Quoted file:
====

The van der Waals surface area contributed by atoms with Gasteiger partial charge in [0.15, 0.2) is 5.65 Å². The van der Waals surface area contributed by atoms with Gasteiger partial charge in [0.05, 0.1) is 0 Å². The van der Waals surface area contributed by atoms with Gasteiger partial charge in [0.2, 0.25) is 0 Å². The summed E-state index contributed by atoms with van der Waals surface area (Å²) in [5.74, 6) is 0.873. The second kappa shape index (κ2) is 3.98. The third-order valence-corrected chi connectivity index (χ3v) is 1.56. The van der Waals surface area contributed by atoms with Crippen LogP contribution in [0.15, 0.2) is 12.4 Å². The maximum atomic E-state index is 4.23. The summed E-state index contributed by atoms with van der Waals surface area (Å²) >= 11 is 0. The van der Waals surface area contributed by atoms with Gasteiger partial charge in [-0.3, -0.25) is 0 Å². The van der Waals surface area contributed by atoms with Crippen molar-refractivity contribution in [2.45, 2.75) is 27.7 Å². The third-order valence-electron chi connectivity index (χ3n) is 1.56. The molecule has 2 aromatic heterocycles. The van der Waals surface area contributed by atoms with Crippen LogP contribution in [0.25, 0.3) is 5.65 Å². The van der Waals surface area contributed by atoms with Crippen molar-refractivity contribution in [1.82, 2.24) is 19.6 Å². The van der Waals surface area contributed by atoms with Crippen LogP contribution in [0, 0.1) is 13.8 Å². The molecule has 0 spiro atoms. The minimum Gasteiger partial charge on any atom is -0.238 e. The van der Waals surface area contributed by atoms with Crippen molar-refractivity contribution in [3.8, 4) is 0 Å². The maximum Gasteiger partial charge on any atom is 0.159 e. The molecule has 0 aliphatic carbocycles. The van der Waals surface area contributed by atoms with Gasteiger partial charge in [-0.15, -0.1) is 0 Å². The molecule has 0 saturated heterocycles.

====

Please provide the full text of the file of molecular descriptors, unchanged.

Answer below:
The van der Waals surface area contributed by atoms with Gasteiger partial charge in [0.15, 0.2) is 5.65 Å². The van der Waals surface area contributed by atoms with Gasteiger partial charge in [0.05, 0.1) is 0 Å². The van der Waals surface area contributed by atoms with Gasteiger partial charge in [0.2, 0.25) is 0 Å². The summed E-state index contributed by atoms with van der Waals surface area (Å²) in [5.74, 6) is 0.873. The second kappa shape index (κ2) is 3.98. The third-order valence-corrected chi connectivity index (χ3v) is 1.56. The van der Waals surface area contributed by atoms with Crippen LogP contribution in [0.15, 0.2) is 12.4 Å². The maximum atomic E-state index is 4.23. The summed E-state index contributed by atoms with van der Waals surface area (Å²) >= 11 is 0. The van der Waals surface area contributed by atoms with Gasteiger partial charge in [-0.3, -0.25) is 0 Å². The van der Waals surface area contributed by atoms with Crippen molar-refractivity contribution in [2.45, 2.75) is 27.7 Å². The third-order valence-electron chi connectivity index (χ3n) is 1.56. The molecule has 2 aromatic heterocycles. The van der Waals surface area contributed by atoms with Crippen LogP contribution in [0.25, 0.3) is 5.65 Å². The van der Waals surface area contributed by atoms with Crippen molar-refractivity contribution in [1.82, 2.24) is 19.6 Å². The van der Waals surface area contributed by atoms with Crippen LogP contribution in [0, 0.1) is 13.8 Å². The molecule has 0 spiro atoms. The minimum Gasteiger partial charge on any atom is -0.238 e. The van der Waals surface area contributed by atoms with Crippen molar-refractivity contribution in [3.8, 4) is 0 Å². The maximum Gasteiger partial charge on any atom is 0.159 e. The molecule has 0 aliphatic carbocycles. The van der Waals surface area contributed by atoms with Gasteiger partial charge in [-0.15, -0.1) is 0 Å². The molecule has 0 saturated heterocycles.